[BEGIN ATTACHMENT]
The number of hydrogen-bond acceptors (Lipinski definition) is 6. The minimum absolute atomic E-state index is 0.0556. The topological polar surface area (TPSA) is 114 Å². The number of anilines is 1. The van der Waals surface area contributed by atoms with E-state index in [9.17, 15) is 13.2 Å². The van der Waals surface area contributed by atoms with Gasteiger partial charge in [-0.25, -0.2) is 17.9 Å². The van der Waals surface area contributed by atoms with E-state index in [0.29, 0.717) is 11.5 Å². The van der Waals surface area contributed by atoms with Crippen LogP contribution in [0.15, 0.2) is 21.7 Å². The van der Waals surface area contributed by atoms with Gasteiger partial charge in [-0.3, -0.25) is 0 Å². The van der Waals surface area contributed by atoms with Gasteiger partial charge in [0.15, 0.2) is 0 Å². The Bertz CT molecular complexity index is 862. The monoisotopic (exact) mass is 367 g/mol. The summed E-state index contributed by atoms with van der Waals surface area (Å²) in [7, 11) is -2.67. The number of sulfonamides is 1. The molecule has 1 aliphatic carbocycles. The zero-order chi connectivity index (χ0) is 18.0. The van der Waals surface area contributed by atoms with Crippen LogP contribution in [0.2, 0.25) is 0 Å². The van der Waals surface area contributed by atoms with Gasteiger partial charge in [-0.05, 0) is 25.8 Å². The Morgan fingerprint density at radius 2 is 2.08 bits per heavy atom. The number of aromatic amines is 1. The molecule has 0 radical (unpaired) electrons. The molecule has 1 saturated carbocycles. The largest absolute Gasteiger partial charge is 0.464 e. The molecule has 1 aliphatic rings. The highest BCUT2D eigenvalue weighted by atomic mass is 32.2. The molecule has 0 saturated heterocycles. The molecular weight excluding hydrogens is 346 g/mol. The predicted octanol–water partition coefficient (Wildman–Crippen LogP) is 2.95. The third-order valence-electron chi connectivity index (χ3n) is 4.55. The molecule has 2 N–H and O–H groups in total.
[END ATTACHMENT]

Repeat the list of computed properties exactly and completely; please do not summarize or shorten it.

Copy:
The number of hydrogen-bond acceptors (Lipinski definition) is 6. The minimum absolute atomic E-state index is 0.0556. The topological polar surface area (TPSA) is 114 Å². The number of anilines is 1. The van der Waals surface area contributed by atoms with E-state index in [9.17, 15) is 13.2 Å². The van der Waals surface area contributed by atoms with Gasteiger partial charge in [-0.25, -0.2) is 17.9 Å². The van der Waals surface area contributed by atoms with E-state index in [0.29, 0.717) is 11.5 Å². The van der Waals surface area contributed by atoms with Crippen LogP contribution in [0.15, 0.2) is 21.7 Å². The van der Waals surface area contributed by atoms with Gasteiger partial charge in [-0.3, -0.25) is 0 Å². The van der Waals surface area contributed by atoms with Gasteiger partial charge in [0.15, 0.2) is 0 Å². The Bertz CT molecular complexity index is 862. The monoisotopic (exact) mass is 367 g/mol. The summed E-state index contributed by atoms with van der Waals surface area (Å²) in [7, 11) is -2.67. The number of sulfonamides is 1. The molecule has 1 aliphatic carbocycles. The zero-order chi connectivity index (χ0) is 18.0. The van der Waals surface area contributed by atoms with Crippen LogP contribution in [0.2, 0.25) is 0 Å². The van der Waals surface area contributed by atoms with Gasteiger partial charge in [-0.05, 0) is 25.8 Å². The Morgan fingerprint density at radius 2 is 2.08 bits per heavy atom. The number of aromatic amines is 1. The molecule has 0 radical (unpaired) electrons. The molecule has 1 saturated carbocycles. The largest absolute Gasteiger partial charge is 0.464 e. The molecule has 1 aliphatic rings. The highest BCUT2D eigenvalue weighted by atomic mass is 32.2. The molecule has 0 saturated heterocycles. The molecular weight excluding hydrogens is 346 g/mol. The predicted octanol–water partition coefficient (Wildman–Crippen LogP) is 2.95. The third-order valence-electron chi connectivity index (χ3n) is 4.55. The molecule has 2 N–H and O–H groups in total.